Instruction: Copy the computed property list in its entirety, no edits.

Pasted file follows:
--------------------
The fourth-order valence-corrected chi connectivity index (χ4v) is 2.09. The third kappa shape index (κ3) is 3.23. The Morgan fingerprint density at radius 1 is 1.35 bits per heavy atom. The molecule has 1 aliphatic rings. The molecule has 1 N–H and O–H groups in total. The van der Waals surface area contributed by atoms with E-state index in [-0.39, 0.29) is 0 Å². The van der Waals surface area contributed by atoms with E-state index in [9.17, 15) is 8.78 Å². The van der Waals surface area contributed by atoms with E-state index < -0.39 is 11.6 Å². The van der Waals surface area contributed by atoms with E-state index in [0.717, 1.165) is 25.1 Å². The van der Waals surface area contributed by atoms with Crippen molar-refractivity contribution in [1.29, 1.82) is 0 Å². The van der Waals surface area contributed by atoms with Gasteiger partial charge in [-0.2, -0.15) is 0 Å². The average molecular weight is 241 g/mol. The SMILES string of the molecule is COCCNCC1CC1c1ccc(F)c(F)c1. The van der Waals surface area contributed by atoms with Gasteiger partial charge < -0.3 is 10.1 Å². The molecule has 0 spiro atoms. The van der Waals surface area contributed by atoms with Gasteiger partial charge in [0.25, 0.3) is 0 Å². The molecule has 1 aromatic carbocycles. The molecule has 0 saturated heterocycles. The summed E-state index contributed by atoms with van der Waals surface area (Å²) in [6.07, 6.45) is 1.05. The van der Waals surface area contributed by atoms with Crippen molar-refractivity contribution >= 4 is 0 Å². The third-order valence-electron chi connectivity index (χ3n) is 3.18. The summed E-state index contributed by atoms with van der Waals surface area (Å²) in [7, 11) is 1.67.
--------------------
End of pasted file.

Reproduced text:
The fourth-order valence-corrected chi connectivity index (χ4v) is 2.09. The third kappa shape index (κ3) is 3.23. The Morgan fingerprint density at radius 1 is 1.35 bits per heavy atom. The molecule has 1 aliphatic rings. The molecule has 1 N–H and O–H groups in total. The van der Waals surface area contributed by atoms with E-state index in [-0.39, 0.29) is 0 Å². The van der Waals surface area contributed by atoms with E-state index in [9.17, 15) is 8.78 Å². The van der Waals surface area contributed by atoms with E-state index < -0.39 is 11.6 Å². The van der Waals surface area contributed by atoms with E-state index in [0.717, 1.165) is 25.1 Å². The van der Waals surface area contributed by atoms with Crippen molar-refractivity contribution in [1.29, 1.82) is 0 Å². The van der Waals surface area contributed by atoms with Gasteiger partial charge in [-0.2, -0.15) is 0 Å². The average molecular weight is 241 g/mol. The SMILES string of the molecule is COCCNCC1CC1c1ccc(F)c(F)c1. The van der Waals surface area contributed by atoms with Gasteiger partial charge < -0.3 is 10.1 Å². The molecule has 0 spiro atoms. The van der Waals surface area contributed by atoms with Gasteiger partial charge in [0.25, 0.3) is 0 Å². The molecule has 1 aromatic carbocycles. The molecule has 0 saturated heterocycles. The summed E-state index contributed by atoms with van der Waals surface area (Å²) in [6.07, 6.45) is 1.05. The van der Waals surface area contributed by atoms with Crippen molar-refractivity contribution >= 4 is 0 Å². The third-order valence-electron chi connectivity index (χ3n) is 3.18. The summed E-state index contributed by atoms with van der Waals surface area (Å²) in [7, 11) is 1.67.